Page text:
Universal Need-Blind International Admissions: FAQs

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Find answers regarding Dartmouth’s announcement that we have expanded our need-blind admissions policy to include international students.


On Jan. 12, Dartmouth announced it has expanded its need-blind admissions policy to include international students.

A $40 million gift from an anonymous donor topped off the $90 million fundraising push to make Dartmouth the sixth U.S. college or university to offer need-blind admissions to international students and to meet 100% of all students’ demonstrated financial need. More than 440 alumni and parents on six continents made this change in admissions policy possible through their generosity.

Why is universal need-blind admissions important?

Dartmouth’s Presidential Commission on Financial Aid frames the issue this way: It’s a critical matter of fairness and inclusion. It’s also a matter of high strategic importance to Dartmouth, as going need-blind for international students sends a rare, powerful message to the world about the school’s ambition for global leadership and vision.

What’s the significance of making this change to Dartmouth’s admissions policy?

It has been decades since an institution adopted such an expansive admissions policy, and the change is particularly significant now as the number of non-U.S. applicants has risen dramatically in recent years.

When does this change in Dartmouth’s admissions policy go into effect?

Immediately, beginning with applicants to the Class of 2026.

Does this mean international students will receive larger financial aid awards?

No, this will not change the size of the financial aid packages awarded to incoming or current international students. This change to Dartmouth’s undergraduate admissions policy simply means that financial need will not be a consideration when Dartmouth is deciding whether to offer admission to a non-U.S. applicant.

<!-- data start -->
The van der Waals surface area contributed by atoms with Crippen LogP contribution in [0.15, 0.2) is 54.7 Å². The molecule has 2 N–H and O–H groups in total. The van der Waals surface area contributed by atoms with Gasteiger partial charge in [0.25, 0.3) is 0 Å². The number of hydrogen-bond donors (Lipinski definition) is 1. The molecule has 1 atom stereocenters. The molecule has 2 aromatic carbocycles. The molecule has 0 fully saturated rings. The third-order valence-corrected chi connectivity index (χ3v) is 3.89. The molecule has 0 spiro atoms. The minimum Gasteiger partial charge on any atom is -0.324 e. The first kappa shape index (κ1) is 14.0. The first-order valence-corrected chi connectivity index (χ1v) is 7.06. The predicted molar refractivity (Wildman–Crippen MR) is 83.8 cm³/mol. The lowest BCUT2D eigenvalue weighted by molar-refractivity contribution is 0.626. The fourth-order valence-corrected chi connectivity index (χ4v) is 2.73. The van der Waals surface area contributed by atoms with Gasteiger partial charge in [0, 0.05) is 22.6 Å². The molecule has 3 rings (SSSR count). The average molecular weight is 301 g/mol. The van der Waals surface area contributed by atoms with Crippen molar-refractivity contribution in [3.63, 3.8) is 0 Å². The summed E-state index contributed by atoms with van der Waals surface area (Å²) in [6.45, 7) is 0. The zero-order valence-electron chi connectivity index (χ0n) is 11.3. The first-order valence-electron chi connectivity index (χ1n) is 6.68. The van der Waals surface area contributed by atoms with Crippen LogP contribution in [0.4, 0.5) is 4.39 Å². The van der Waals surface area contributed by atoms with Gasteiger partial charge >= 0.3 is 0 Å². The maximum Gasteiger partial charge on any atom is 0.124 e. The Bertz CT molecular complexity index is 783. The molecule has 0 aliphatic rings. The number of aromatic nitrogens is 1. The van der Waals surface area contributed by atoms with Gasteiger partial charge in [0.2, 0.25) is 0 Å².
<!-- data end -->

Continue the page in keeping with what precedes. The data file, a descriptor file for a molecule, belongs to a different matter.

How long has Dartmouth offered need-blind admissions to U.S. students?

Since the 1970s.

Didn’t Dartmouth offer need-blind admissions to international students once before?

Yes, Dartmouth briefly offered need-blind admissions for non-U.S. students, beginning in 2008. Without a dedicated source of funding, however, the effort proved unsustainable.

How will this time be different?

With a dedicated investment of $90 million in scholarship funding, there is greater confidence of long-term viability.

Will Dartmouth continue to fundraise for scholarship to support international students?

Yes. Dartmouth established the $90 million goal as the minimum threshold needed to ensure sustained financial aid support for international students. As with U.S. students, the financial aid budget continues to grow annually, so ongoing fundraising will be essential to ensuring continued support.

Is there anything more you can tell us about the gift or why the donor has chosen to remain anonymous?

This gift is the single largest scholarship gift in Dartmouth’s 253-year history. The donor feels that this is Dartmouth’s moment on the world stage and wishes the story to focus on Dartmouth’s values, expressed in this new admissions policy.

What percentage of the undergraduate student population comes from outside of the U.S.?

During the current academic year, international students account for 14% of our first-year undergraduates, which is approximately the median of our Ivy League peers.

Will this change in Dartmouth’s admissions policy increase the number of international students on campus?

While that’s possible, it’s not the goal. The fundamental goal of this admissions policy change is to ensure that Dartmouth treats all applicants equally.

Beyond financial aid, how does Dartmouth help international students make the transition to life in Hanover?

Dartmouth supports admitted international students even before they arrive in Hanover. The Office of Pluralism and Leadership’s International Student Mentor Program supports incoming international undergraduates by matching them in groups with an upper-level student mentor. Mentors contact incoming mentees over the summer to provide information, answer questions, and share their experiences. These mentor-mentee groups continue into the International Student Pre-Orientation Program, which introduces new students to Dartmouth resources and opportunities.

How much total scholarship funding is Dartmouth attempting to raise through The Call to Lead campaign?

The goal is $500 million. To date, members of the Dartmouth community have generously committed nearly $372 million.

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